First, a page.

This accounting rule change isn’t the only factor leading to the underperformance of value over the past 15 years, but it is a significant and underappreciated contributor.

Hidden Assets and Liabilities Further Cloud the Picture

We make several adjustments to convert total assets to invested capital because companies can hide assets and liabilities off the balance sheet in the form of reservesoperating leasesdeferred compensation, etc.

These off-balance sheet arrangements mean that the shareholder’s equity line ignores a significant amount of the resources that a company uses in its operations.

In addition, the accounting book value of intangible assets varies significantly depending on whether a company acquires them or develops them organically. Colgate-Palmolive (CL), which we featured as a hidden value gem earlier this year, has a negative accounting book value because its most valuable assets are brands it has developed over its hundred plus years of existence. Meanwhile, its competitor Procter & Gamble (PG) looks cheaper based on price to book due to the goodwill on the balance sheet from its numerous acquisitions. The two companies have similar businesses, but one looks significantly cheaper than the other simply because of flawed accounting constructs.

Liquidation Value Has Limited Value for Equity Investors

Accounting book value is meant to measure the potential assets available to investors in the event of liquidation, and that value is simply not a very useful measurement for most equity investors. If you buy stock in a company that gets liquidated, you’re likely chalking it up as a failed investment.

Even the idea that a low price to book limits your potential downside is flawed. Write-downs or hidden liabilities can send the stock price below book value, as can a company earning a negative return on invested capital (see Sears above).

Accounting rules were originally designed to be used by debt investors. Equity investors should not expect the financial statements generated by these rules to contain the numbers that accurately reflect their concerns.

A Better Measure of Value

Instead of using P/B, we prefer to use enterprise value divided by invested capital (“EV/IC”). Invested capital captures all the operating assets of a business, both on and off the balance sheet, and it is not as easily distorted by a company’s capital structure. As Figure 4 shows, the r-squared value for ROIC vs. EV/IC is a much higher 53%, and we don’t have to get rid of any pesky outliers in this regression.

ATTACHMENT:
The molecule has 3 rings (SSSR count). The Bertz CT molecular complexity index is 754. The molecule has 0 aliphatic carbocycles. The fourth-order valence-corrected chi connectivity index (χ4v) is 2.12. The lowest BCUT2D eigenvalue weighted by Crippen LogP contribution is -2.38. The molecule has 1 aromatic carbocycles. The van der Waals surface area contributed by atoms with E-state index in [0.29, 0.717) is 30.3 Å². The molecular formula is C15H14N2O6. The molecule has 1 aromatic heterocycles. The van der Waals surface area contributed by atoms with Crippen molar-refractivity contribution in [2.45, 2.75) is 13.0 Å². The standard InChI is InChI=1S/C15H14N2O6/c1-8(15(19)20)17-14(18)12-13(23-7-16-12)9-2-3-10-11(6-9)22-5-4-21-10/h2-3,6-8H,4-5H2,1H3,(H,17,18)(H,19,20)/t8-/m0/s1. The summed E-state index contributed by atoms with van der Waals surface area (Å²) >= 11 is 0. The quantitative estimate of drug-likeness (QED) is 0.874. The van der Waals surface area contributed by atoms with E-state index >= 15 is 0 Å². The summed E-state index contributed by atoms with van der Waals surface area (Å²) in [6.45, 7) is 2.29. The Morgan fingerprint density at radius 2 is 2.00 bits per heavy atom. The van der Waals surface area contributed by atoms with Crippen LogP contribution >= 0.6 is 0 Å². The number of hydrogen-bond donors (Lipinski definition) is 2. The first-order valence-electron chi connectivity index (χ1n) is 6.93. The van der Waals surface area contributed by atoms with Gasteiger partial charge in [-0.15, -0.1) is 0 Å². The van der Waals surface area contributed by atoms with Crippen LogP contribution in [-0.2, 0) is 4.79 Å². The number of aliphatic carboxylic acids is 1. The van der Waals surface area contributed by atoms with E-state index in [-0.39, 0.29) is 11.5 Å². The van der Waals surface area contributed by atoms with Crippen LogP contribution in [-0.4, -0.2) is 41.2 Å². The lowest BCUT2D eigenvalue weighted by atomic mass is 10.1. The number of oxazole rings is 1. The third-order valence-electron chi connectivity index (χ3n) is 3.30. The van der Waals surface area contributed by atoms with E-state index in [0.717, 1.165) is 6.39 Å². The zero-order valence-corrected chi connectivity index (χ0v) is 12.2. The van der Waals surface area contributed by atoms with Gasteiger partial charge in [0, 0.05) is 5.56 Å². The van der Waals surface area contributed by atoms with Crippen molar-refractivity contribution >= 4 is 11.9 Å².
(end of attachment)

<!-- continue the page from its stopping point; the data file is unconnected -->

Figure 4: ROIC Vs. EV/IC for the S&P 500

Sources: New Constructs, LLC and company filings

Importantly, investors still need to look at ROIC when they consider a company’s valuation. Allergan (AGN: $154), highlighted in Figure 4, has a price to book of 0.74 and an EV/IC of 0.76. These low numbers might make investors think that the stock is cheap.

However, a quick look at the balance sheet shows that $98 billion of AGN’s assets (92% of total assets) come from goodwill and other intangibles. The company’s low ROIC of just 0.4% suggests that these intangible assets are significantly overvalued, and investors should be on the lookout for future impairments. If AGN were to trade at its fair value based on the trendline in Figure 4, the stock would be worth just $67/share today, a 57% downside from the current price.

On the other side of the coin, Qualcomm (QCOM: $57/share) might look expensive based on its P/B of 75. However, the stock has much more reasonable EV/IC of 5.2, and when we consider its ROIC of 26% the stock looks downright cheap. If QCOM were to trade at the valuation implied by the trendline in Figure 4, it would be worth $65/share today, a 14% upside from the current price.

QCOM’s accounting book value may be low, but the company has valuable assets such as technological expertise and customer relationships that are not captured on the balance sheet. These assets help the company earn a superior ROIC and justify a much higher multiple to invested capital.

No one number can tell the whole story of a company, especially when that number is as flawed as price to book. Investors deserve unconflicted and comprehensive fundamental research and should seek more sophisticated metrics and analysis that provide a truer measure of value.

Value investing is not dead as long as you have the research that can handle the growing complexity and volume of today’s accounting disclosures.

Read our previous article "The Problem With Using Accounting Book Value."

This article originally published on December 10, 2018.

Disclosure: David Trainer, Kyle Guske II, and Sam McBride receive no compensation to write about any specific stock, sector, style, or theme.

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[1] Any company with a P/B below -100 or above 100.

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    1 Response to "How Price to Book Misleads Investors"

    • Sijia JIANG

      EV/IC does have a benefit to avoid the distortion from captial structure.

      But both EV and IC have to use the book values as well, therefore, it will not address the problem from P/B ratio in this regard. Unless we do the modification, for example, excluding the goodwill/intangible assets or smoothing them out.